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With the following data, using the code snippet, I am getting the following error. Can you please help me with this. I am a beginner in python. Data :



import csv,sys
if len(sys.argv) <> 3:
print >>sys.stderr, 'Wrong number of arguments. This tool will print first n records from a comma separated CSV file.' 
print >>sys.stderr, 'Usage:' 
print >>sys.stderr, '       python', sys.argv[0], '<file> <number-of-lines>'

fileName = sys.argv[1]
n = int(sys.argv[2])

i = 0 
out = csv.writer(sys.stdout, delimiter=',', quotechar='"', quoting=csv.QUOTE_NONNUMERIC)

ret = []

def read_csv(file_path, has_header = True):
    with open(file_path) as f:
        if has_header: f.readline()
        data = []
        for line in f:
            line = line.strip().split("\",\"")
            data.append([x for x in line])
    return data

ret = read_csv(fileName)
target = []
train = []
target = [x[2] for x in ret]
train = [x[1] for x in ret]


    target = [x[2] for x in ret]
IndexError: list index out of range
share|improve this question
The created file doesn't have more than two lines? –  Paulo Bu Dec 18 '13 at 14:08
Sorry, for the mistake in the data. I have editted the question now. Thanks @PauloBu –  novieq Dec 18 '13 at 14:10
What's the point of [x for x in line]? –  Scott Hunter Dec 18 '13 at 14:11
@novieq Are there extra newlines (blank lines) after your data? When it tries to index the line [''] it gives you this error? Adding an if statement to check for that before appending your data would help? –  MakeCents Dec 18 '13 at 14:38

1 Answer 1

up vote 3 down vote accepted

You are mixing file.readline() and using the file object as an iterable. Don't do that. Use next() instead.

You also should use the csv.reader() module to read your data, don't reinvent this wheel. The csv module can handle quoted CSV values with delimiters embedded in thevalues much better in any case:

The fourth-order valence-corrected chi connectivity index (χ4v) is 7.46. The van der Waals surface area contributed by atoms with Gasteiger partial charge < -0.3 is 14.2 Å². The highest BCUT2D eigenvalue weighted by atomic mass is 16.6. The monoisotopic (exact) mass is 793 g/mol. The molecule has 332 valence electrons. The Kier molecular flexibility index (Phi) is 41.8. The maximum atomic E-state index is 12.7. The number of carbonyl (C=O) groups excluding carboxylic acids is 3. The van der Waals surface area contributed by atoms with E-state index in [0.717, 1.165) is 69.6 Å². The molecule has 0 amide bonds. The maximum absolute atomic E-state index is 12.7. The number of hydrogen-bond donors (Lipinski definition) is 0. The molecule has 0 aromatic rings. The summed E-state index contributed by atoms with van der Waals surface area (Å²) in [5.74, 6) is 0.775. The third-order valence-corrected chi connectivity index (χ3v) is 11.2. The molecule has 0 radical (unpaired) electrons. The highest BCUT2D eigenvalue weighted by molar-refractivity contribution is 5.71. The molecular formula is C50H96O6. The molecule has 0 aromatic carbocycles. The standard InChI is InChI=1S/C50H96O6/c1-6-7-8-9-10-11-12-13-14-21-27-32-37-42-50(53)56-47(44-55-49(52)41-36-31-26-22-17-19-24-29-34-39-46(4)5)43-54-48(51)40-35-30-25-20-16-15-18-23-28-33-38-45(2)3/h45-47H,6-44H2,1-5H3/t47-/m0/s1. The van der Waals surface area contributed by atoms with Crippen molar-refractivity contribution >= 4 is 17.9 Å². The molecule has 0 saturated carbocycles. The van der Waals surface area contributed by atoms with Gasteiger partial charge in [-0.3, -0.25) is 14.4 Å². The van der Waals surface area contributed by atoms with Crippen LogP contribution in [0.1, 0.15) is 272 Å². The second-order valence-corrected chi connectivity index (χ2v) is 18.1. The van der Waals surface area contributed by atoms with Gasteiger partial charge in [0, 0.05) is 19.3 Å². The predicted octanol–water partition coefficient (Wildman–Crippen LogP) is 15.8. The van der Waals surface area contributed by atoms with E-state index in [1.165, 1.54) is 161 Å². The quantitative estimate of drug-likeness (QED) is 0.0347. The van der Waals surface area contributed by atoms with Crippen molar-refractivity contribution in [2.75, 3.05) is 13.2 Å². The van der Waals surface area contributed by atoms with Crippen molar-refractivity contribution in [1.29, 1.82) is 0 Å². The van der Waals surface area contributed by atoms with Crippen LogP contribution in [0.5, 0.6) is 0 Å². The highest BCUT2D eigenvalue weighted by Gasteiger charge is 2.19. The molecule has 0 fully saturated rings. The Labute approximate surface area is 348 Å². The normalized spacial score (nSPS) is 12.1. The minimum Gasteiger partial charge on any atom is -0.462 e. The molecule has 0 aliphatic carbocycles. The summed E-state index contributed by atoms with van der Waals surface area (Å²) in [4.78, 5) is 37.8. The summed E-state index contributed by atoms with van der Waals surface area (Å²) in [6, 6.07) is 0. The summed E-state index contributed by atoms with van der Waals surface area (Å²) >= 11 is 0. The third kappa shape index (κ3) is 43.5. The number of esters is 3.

import csv

def read_csv(file_path, has_header=True):
    with open(file_path, 'rb') as f:
        reader = csv.reader(f)
        if has_header: next(reader, None)
        return list(reader)

Last but not least, you can use zip() to transpose rows and columns:

ret = read_csv(fileName)
target, train = zip(*ret)[1:3]  # just the 2nd and 3rd columns

Here zip() will stop at the first row where there are not enough columns, at the very least avoiding the exception you see.

If there are columns missing in some of the rows, use itertools.izip_longest() instead (itertools.zip_longest() in Python 3):

from itertools import izip_longest

ret = read_csv(fileName)
target, train = izip_longest(*ret)[1:3]  # just the 2nd and 3rd columns

The default is to replace missing columns with None; if you need to use a different value, pass a fillvalue argument to izip_longest():

target, train = izip_longest(*ret, fillvalue=0)[1:3]  # just the 2nd and 3rd columns
share|improve this answer
Thanks @Martijin for this. I get the following error : target, train = zip(*ret)[1:2] ValueError: need more than 0 values to unpack –  novieq Dec 18 '13 at 14:27
@novieq: Your CSV file was empty in that case. With no columns to work with, zip() returned an empty list. –  Martijn Pieters Dec 18 '13 at 14:29
I used ret = read_csv(fileName) print(ret[0][2]) print(ret[1][2]) target, train = zip(*ret)[1:2] and I can see the output. So the csv is parsed correctly. Thanks @Martijn in advance. –  novieq Dec 18 '13 at 14:41
You need to slice with [1:3] to get two columns; the end value is not included. –  Martijn Pieters Dec 18 '13 at 14:44
Are you still seeing any other problems? –  Martijn Pieters Dec 18 '13 at 14:44

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